Underlying your question: are we doing enough for our own defense? In a way, what we do is underestimated. We spend just over 2% of gross domestic product on defense. We have a tremendous capability of submarine and air defense and attack. We have a small but effective army. Despite the controversy over China, we have no threat. And it is certainly not China, in an offensive sense. China does not have that capacity or that intention. It’s not that we don’t do enough, but we mistakenly imagine that America’s interests are ours.

DM: That brings us to AUKUS – a trilateral security pact between Australia, the UK and the US – and the crash a few months ago over the abandonment of French-built diesel submarines for a deal on nuclear powered submarines. Can you draw a direct line between the debates in Australia at the end of 1941 and the sub-agreement?

I : It’s evocative, but the circumstances are radically different. AUKUS ultimately gives us very little more than our existing defense agreements. It doesn’t add much to our treaty with the United States or our agreements with the United Kingdom other than the aspect of an agreement on Australia’s access to propulsion under-construction. nuclear. It’s very, very specific. If it were to materialize – we are talking about a program that will not be completed for another 40 years – would it be a major addition to our defense capacity? Nuclear submarines are designed for long-range offensive tasks that relate more to our alliance with the United States than to our actual home defense needs.

DM: Curtin spoke in his article of a “revolution” in society. What did he mean by that?

I: Curtin was a little scolded at this point in his life. He was offended that Australians continued to attend races and drink beer and so on. He was furious at the strikes on the seafront and in the coal mines. Curtin wanted a better appreciation of the challenge Australia faced. He demanded a mobilized society in the same way we came much closer during the pandemic: adherence to the rules in which behavior determined to be for the greater good is the rule. There are resonances with this rhetoric and what politicians have said over the past two years. Metaphorically, we often describe ourselves as being at war with Covid. There are links in a kind of mental attitude. But I wonder if they’ll be more permanent this time around than in a real war? People get back to what they want quite quickly.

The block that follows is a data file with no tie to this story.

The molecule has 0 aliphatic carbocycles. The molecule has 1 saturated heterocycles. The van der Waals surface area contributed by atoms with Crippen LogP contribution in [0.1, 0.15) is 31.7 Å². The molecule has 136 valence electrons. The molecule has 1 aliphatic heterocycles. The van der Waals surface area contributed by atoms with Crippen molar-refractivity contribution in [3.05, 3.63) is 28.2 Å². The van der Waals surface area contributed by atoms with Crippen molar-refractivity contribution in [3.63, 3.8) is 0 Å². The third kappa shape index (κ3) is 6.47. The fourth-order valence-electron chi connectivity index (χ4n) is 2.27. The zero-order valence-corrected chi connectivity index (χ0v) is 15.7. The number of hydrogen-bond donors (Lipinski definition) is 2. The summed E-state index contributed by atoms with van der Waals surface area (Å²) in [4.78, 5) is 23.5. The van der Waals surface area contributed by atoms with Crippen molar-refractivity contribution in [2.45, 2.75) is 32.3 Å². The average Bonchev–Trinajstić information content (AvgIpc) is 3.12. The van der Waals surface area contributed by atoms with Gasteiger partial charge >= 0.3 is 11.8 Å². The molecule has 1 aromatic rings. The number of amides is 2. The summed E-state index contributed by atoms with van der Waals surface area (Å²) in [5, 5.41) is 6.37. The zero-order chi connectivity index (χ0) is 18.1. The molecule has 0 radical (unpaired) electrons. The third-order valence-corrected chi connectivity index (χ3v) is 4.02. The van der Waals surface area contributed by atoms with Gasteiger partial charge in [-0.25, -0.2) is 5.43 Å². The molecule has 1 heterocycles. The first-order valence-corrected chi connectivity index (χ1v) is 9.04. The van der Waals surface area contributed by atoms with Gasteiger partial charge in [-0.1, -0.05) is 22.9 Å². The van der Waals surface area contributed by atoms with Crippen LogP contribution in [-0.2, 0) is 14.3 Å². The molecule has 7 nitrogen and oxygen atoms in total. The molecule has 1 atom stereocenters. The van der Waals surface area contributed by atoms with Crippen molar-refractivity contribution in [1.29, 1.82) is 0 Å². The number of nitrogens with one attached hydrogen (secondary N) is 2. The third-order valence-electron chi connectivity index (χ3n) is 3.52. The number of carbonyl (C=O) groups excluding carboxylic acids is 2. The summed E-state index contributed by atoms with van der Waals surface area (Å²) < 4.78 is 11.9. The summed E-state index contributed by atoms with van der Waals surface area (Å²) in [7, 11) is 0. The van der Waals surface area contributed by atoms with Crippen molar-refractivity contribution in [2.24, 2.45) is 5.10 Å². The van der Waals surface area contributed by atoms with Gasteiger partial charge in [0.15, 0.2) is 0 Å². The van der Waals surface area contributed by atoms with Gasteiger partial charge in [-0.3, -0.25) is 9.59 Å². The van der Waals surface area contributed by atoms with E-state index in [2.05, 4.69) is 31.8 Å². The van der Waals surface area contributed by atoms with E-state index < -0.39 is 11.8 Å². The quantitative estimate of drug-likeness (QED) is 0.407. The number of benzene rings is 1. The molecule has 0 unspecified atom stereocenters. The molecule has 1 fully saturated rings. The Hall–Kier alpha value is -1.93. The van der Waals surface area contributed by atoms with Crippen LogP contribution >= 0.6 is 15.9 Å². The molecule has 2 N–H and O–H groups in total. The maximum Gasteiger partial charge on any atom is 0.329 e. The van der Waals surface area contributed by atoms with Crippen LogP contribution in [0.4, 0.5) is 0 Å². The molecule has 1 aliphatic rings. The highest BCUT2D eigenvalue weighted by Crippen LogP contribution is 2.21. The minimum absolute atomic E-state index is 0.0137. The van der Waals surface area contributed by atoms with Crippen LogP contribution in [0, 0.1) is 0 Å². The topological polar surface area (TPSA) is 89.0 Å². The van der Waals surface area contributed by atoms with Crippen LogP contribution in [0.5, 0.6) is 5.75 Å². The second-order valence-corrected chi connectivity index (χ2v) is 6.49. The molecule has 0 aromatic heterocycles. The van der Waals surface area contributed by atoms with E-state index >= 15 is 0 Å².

DM: Curtin overhauled the tax system and the central bank during the war. Did he lay the foundations for the modern Australian economy?

I : It was, in a sense, the real revolution that Curtin brought about. Before Curtin, the central bank, which was then the Commonwealth Bank, had fairly limited powers, limited authority, and a limited view of how it would use those powers. With his treasurer, Ben Chifley, Curtin made legislative changes that created a true central bank. More or less, with some organizational and structural changes, it has the same authority over financial institutions that the Reserve Bank exercises today. In terms of fiscal policy, we are relying on another war innovation that has become permanent. It was the effective monopolization of personal income tax and corporate income tax by the federal government. This gave Canberra significant revenue and purchasing power that Curtin’s successors never saw fit to reverse.

DM: Has this federal authority been eroded by the Covid? State governments seem to have taken the upper hand, setting their own rules.

I: It is true that the federal government had to fight to achieve its ends. On the other hand, our recovery has depended on the RBA and the federal government. We have gone from a near balanced budget to the biggest deficit. We have moved from a position where the RBA did not consider buying government debt to a position where it is a significant holder of bonds. The exercise of these powers, won by Curtin, has supported our economic resilience and our recovery today.

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Daniel Moss is a Bloomberg Opinion columnist covering Asian economies. Previously, he was Bloomberg News Editor-in-Chief for the Global Economy and led teams in Asia, Europe and North America.